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  Classical Editor Rob Barnett    


 

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Wolfgang Amadeus MOZART (1756-1791)
Così fan tutte (1790)
Ann Christine Biel (soprano) – Fiordiligi; Maria Höglind (mezzo) – Dorabella; Lars Tibell (tenor) – Ferrando; Magnus Lindén (baritone) – Guglielmo; Ulla Severin (soprano) – Despina; Enzo Florimo (bass-baritone) – Don Alfonso
Orchestra and Chorus of the Drottningholm Court Theatre/Arnold Östman
Directed for the Stage by Willy Decker; Design by Tobias Hoheisel; Directed and Produced for TV by Thomas Olofsson
rec. Drottningholm Court Theatre, Stockholm, 1984
Sound Format PCM Stereo; Picture Format 4:3; Region Code 0
ARTHAUS 102 005 [139:00]

 

I have always had a soft spot for Mozart from the Drottningholm Theatre. Opened in 1766 the theatre’s stage and equipment, when well used, are perfect for ‘traditional’ Mozart productions. Though this isn’t by any means the very best of the Drottningholm Mozarts, it is well worth two hours of the time and attention of any Mozartean.

This is indeed a traditional production, in terms of staging – there are no ocean liners here, nor any sign of ‘Despina’s Diner’. Under a neo-classical portico, glimpses of sky and sea have a reasonably Neapolitan air about them and the interiors, though very simply furnished, are perfectly convincing. Costumes are also simple – the white dresses of the sisters pleasantly attractive. The whole look is plausible and comfortable. There are nice touches – the scene in which Despina, as the magnetic doctor, brings about the ‘recovery’ of the ‘Albanians’ is wittily directed. Most of the intimate scenes between the sisters work very well. During the overture we see the cast making their way to the theatre – on bikes, jogging, on the bus – and this works well, suggesting the importance of ensemble rather than starry soloists and hinting at some of the ways in which da Ponte’s dramatic narrative is connected to the real world. Above all, no aspect of the production seeks to force on the audience a single interpretation of this most ironic and ambiguous of Mozart’s operas. The designer – and indeed – the director have had the professional humility (and competence) to be able to put themselves at the service of Mozart’s music and Lorenzo da Ponte’s words, rather than imposing themselves so forcefully as to limit and distort words or music. The young Swedish cast mostly have a good stage presence and there is a deal of effective ensemble playing. Ulla Severin is vivacious Despina, with a sparkle in her eyes and expressive body language, her very way of moving distinct from that of her aristocratic mistresses. Enzo Florimo is a disturbingly genial, arrogantly knowing, Don Alfonso. Ann Christine Biel is a persuasive Fiordiligi, capturing rapidly changing emotions quite effectively; Maria Höglind is, not altogether unfittingly, less emotionally expressive. Lars Tibell is decidedly wooden as Ferrando and Magnus Lindén’s Guglielmo only convinces one somewhat inconsistently of the reality of his emotions.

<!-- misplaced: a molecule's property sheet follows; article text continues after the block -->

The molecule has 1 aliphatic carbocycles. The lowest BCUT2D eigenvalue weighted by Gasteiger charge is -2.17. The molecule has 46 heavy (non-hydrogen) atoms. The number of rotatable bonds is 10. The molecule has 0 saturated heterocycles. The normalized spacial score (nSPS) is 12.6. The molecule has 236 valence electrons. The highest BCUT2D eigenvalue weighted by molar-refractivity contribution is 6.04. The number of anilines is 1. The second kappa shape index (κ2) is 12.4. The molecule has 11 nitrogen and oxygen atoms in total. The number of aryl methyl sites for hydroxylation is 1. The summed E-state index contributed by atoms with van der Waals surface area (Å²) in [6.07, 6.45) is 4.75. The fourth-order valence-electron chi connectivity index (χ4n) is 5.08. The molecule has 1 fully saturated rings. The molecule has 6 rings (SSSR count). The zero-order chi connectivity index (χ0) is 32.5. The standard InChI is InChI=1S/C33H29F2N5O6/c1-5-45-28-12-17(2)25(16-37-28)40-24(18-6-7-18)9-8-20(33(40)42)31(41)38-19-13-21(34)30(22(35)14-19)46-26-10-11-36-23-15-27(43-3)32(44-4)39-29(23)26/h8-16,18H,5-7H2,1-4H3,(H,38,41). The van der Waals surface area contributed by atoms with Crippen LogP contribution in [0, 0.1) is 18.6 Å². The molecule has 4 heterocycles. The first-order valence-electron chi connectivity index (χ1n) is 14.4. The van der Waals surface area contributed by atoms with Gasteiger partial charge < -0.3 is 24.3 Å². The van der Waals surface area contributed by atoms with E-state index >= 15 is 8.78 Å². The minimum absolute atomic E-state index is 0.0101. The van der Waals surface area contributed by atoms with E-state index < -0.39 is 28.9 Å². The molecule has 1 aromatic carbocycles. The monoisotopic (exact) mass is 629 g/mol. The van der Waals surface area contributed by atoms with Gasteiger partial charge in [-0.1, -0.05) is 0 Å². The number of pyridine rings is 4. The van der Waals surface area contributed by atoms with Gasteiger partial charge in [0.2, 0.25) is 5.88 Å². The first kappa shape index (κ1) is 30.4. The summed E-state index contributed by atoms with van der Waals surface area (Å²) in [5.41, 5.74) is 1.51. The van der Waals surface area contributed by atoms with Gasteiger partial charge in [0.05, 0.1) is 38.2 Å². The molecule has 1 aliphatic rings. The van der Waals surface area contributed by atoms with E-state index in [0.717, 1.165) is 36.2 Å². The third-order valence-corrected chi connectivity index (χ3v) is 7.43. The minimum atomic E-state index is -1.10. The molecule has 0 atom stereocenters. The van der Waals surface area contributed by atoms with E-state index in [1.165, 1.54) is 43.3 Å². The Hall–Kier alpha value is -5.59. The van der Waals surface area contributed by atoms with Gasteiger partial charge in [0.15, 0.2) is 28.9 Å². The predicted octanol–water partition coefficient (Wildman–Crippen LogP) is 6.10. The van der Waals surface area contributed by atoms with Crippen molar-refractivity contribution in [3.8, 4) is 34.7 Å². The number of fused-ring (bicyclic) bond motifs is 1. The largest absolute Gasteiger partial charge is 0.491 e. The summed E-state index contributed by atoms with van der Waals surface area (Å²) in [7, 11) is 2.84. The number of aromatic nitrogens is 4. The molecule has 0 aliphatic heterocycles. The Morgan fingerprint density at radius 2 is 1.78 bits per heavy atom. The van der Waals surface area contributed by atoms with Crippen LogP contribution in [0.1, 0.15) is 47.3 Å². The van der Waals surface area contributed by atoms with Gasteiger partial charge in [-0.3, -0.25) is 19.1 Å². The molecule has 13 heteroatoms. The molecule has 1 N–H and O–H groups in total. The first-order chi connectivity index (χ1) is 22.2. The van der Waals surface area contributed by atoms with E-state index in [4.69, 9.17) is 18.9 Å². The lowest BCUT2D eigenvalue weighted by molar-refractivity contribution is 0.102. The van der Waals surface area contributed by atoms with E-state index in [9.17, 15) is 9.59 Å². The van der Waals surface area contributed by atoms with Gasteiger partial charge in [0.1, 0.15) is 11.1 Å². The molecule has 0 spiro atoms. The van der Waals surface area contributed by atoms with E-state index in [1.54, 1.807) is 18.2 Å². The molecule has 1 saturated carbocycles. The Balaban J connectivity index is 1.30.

Musically things are a little disappointing. Most of the singing is adequate, but not often much more than that. Part of the problem may be the sheer speed of most of Östman’s tempi, with his original-instrument orchestra. It is almost as if these (mostly) relatively young singers simply don’t have the capacity at these tempos to do much more than get the notes out, as if there’s no time for real vocal characterisation or tonal variety. Biel is perhaps the most successful; she is genuinely moving in ‘Come scoglio’. Höglind and Lindén acquit themselves perfectly competently, but only occasionally achieve much individuality. Tibell is often struggling; he makes particularly heavy weather of ‘Un’aura amorosa del nostro tesoro’. Severin carries her role more by stage manner than by any special vocal distinction and much the same might be said of Florimo.

For all my reservations about the musical achievement of this production, I found it an enjoyable experience. The intimacy of the Drottningholm theatre transfers well to the intimate ‘theatre’ in one’s living room. The general level of ensemble playing is satisfying and largely compensates for the fact that the singing is not of the very highest standards. Così is a remarkable work; a fable of innocence and experience, full of complex ironic relationships between pretend and ‘real’, between laughter and sorrow. The approach to self-knowledge and to knowledge of society, worked out through embarrassment and conflicted emotions, in scene after scene which depends on discrepant levels of awareness, some characters knowing more than others, the audience knowing most of all, makes Così in some ways the most sophisticated of all of Mozart’s operas. Enough of all of that survives here to make this DVD rewarding, despite its areas of weakness. It should be said that neither picture nor sound are always as perfectly focused as we would now expect, but such technical limitations don’t seriously inhibit one’s pleasure.

Glyn Pursglove

 



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